Comparative genomic and phylogenetic approaches to characterize the role of genetic recombination in mycobacterial evolution

 

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dc.contributor.author Smith, Silvia E en_ZA
dc.contributor.author Showers-Corneli, Patrice en_ZA
dc.contributor.author Dardenne, Caitlin N en_ZA
dc.contributor.author Harpending, Henry H en_ZA
dc.contributor.author Martin, Darren P en_ZA
dc.contributor.author Beiko, Robert G en_ZA
dc.date.accessioned 2015-12-28T06:47:42Z
dc.date.available 2015-12-28T06:47:42Z
dc.date.issued 2012 en_ZA
dc.identifier.citation Smith, S. E., Showers-Corneli, P., Dardenne, C. N., Harpending, H. H., Martin, D. P., & Beiko, R. G. (2012). Comparative genomic and phylogenetic approaches to characterize the role of genetic recombination in mycobacterial evolution. PLoS One, 7(11), e50070. doi:10.1371/journal.pone.0050070 en_ZA
dc.identifier.uri http://hdl.handle.net/11427/16042
dc.identifier.uri http://dx.doi.org/10.1371/journal.pone.0050070
dc.description.abstract The genus Mycobacterium encompasses over one hundred named species of environmental and pathogenic organisms, including the causative agents of devastating human diseases such as tuberculosis and leprosy. The success of these human pathogens is due in part to their ability to rapidly adapt to their changing environment and host. Recombination is the fastest way for bacterial genomes to acquire genetic material, but conflicting results about the extent of recombination in the genus Mycobacterium have been reported. We examined a data set comprising 18 distinct strains from 13 named species for evidence of recombination. Genomic regions common to all strains (accounting for 10% to 22% of the full genomes of all examined species) were aligned and concatenated in the chromosomal order of one mycobacterial reference species. The concatenated sequence was screened for evidence of recombination using a variety of statistical methods, with each proposed event evaluated by comparing maximum-likelihood phylogenies of the recombinant section with the non-recombinant portion of the dataset. Incongruent phylogenies were identified by comparing the site-wise log-likelihoods of each tree using multiple tests. We also used a phylogenomic approach to identify genes that may have been acquired through horizontal transfer from non-mycobacterial sources. The most frequent associated lineages (and potential gene transfer partners) in the Mycobacterium lineage-restricted gene trees are other members of suborder Corynebacterinae, but more-distant partners were identified as well. In two examined cases of potentially frequent and habitat-directed transfer ( M. abscessus to Segniliparus and M. smegmatis to Streptomyces ), observed sequence distances were small and consistent with a hypothesis of transfer, while in a third case ( M. vanbaalenii to Streptomyces ) distances were larger. The analyses described here indicate that whereas evidence of recombination in core regions within the genus is relatively sparse, the acquisition of genes from non-mycobacterial lineages is a significant feature of mycobacterial evolution. en_ZA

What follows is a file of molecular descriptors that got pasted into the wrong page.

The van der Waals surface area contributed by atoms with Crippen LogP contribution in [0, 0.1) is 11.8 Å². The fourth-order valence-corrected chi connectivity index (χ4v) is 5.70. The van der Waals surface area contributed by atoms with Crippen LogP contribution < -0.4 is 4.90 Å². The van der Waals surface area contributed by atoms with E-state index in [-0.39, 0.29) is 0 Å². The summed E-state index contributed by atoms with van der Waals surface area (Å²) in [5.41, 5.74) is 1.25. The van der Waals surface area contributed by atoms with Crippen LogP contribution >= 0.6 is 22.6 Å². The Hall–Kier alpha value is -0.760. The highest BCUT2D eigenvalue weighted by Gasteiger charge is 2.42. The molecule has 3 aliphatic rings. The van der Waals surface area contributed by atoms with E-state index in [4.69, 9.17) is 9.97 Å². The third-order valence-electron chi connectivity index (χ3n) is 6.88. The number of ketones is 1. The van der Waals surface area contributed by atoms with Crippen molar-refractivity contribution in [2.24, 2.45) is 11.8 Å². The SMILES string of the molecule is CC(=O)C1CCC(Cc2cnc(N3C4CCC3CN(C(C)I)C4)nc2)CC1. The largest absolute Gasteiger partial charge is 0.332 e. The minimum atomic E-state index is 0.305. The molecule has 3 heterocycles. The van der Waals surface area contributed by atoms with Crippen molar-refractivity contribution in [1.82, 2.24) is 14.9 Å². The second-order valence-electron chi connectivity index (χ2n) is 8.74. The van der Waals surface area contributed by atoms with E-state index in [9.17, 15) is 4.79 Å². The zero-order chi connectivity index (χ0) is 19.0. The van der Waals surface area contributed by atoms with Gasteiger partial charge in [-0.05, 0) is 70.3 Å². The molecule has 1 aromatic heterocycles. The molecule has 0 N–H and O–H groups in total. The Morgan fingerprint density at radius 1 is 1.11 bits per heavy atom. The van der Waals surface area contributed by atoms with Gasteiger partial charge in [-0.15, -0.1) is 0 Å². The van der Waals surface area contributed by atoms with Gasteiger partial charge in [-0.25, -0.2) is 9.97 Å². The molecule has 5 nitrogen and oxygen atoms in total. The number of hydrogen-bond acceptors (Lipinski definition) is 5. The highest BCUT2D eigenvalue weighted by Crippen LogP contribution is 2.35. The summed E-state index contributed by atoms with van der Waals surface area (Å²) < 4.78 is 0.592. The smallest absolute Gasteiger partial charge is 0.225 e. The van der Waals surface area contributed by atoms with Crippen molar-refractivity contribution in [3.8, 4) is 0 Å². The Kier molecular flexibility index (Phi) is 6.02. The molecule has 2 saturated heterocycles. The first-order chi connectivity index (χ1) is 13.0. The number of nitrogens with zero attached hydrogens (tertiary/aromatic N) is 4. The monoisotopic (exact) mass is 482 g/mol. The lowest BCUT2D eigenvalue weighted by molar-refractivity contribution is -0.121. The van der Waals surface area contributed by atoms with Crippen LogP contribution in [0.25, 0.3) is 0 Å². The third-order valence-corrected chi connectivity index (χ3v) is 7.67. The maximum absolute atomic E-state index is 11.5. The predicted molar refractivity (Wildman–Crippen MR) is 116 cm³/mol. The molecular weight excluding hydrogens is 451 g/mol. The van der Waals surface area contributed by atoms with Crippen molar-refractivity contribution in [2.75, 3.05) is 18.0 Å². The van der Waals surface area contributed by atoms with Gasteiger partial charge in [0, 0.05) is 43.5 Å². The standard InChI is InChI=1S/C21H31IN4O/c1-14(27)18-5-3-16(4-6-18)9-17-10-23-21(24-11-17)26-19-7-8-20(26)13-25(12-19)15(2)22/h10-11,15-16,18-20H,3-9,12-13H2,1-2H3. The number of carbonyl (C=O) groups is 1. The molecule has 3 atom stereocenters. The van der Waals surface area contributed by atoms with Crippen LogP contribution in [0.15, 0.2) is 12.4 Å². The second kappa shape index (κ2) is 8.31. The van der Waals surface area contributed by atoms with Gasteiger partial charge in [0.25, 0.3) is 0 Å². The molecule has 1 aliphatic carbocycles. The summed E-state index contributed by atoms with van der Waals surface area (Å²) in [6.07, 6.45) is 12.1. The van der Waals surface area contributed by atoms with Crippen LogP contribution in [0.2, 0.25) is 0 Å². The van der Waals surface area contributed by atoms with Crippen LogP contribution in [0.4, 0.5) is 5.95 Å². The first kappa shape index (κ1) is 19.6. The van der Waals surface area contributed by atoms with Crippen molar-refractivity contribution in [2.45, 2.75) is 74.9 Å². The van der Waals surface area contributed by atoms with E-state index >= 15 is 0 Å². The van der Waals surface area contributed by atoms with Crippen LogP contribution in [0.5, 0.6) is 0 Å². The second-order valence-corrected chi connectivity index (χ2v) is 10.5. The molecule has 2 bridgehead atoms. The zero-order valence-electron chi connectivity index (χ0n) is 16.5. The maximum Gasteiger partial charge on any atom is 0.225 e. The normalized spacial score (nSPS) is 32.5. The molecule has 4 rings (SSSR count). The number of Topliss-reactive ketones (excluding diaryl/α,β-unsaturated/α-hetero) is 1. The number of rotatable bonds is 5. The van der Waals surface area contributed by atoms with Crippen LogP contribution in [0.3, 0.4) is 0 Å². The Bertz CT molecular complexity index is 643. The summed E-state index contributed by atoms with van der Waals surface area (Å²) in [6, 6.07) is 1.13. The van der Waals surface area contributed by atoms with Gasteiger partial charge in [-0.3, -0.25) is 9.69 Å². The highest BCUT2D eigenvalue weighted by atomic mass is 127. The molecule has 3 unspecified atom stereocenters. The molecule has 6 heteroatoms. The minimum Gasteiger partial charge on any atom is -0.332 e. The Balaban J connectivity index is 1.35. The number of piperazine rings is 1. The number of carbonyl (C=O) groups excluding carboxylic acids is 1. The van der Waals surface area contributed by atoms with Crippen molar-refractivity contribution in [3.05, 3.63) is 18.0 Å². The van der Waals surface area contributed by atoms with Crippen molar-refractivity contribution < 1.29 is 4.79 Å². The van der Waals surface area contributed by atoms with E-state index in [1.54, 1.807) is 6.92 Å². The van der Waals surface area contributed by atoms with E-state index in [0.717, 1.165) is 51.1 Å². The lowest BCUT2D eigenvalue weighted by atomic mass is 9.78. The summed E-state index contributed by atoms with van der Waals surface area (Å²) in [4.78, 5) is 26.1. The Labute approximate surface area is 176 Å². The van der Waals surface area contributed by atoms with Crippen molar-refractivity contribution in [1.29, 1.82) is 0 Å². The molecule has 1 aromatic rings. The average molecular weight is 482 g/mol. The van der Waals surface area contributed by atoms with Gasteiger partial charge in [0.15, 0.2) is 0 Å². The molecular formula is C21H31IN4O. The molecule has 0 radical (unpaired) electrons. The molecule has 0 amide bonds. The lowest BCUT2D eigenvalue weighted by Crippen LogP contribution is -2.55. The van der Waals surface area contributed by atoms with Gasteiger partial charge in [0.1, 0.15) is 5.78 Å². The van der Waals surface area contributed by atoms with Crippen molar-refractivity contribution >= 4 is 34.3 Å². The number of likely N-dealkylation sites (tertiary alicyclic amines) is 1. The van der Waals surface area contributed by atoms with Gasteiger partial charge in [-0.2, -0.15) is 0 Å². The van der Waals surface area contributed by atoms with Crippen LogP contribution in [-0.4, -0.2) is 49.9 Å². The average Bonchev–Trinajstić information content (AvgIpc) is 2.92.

dc.language.iso eng en_ZA
dc.publisher Public Library of Science en_ZA
dc.rights This is an open-access article distributed under the terms of the Creative Commons Attribution License, which permits unrestricted use, distribution, and reproduction in any medium, provided the original author and source are credited. en_ZA
dc.rights.uri http://creativecommons.org/licenses/by/4.0 en_ZA
dc.source PLoS One en_ZA
dc.source.uri http://journals.plos.org/plosone en_ZA
dc.subject.other Phylogenetic analysis en_ZA
dc.subject.other Mycobacterium tuberculosis en_ZA
dc.subject.other Phylogenetics en_ZA
dc.subject.other Homologous recombination en_ZA
dc.subject.other Sequence alignment en_ZA
dc.subject.other DNA recombination en_ZA
dc.subject.other Mycobacteria en_ZA
dc.subject.other Corynebacteria en_ZA
dc.title Comparative genomic and phylogenetic approaches to characterize the role of genetic recombination in mycobacterial evolution en_ZA
dc.type Journal Article en_ZA
dc.rights.holder © 2012 Smith et al en_ZA
uct.type.publication Research en_ZA
uct.type.resource Article en_ZA
dc.publisher.institution University of Cape Town
dc.publisher.faculty Faculty of Health Sciences en_ZA
dc.publisher.department Institute of Infectious Disease and Molecular Medicine en_ZA
uct.type.filetype Text
uct.type.filetype Image


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This is an open-access article distributed under the terms of the Creative Commons Attribution License, which permits unrestricted use, distribution, and reproduction in any medium, provided the original author and source are credited. Except where otherwise noted, this item's license is described as This is an open-access article distributed under the terms of the Creative Commons Attribution License, which permits unrestricted use, distribution, and reproduction in any medium, provided the original author and source are credited.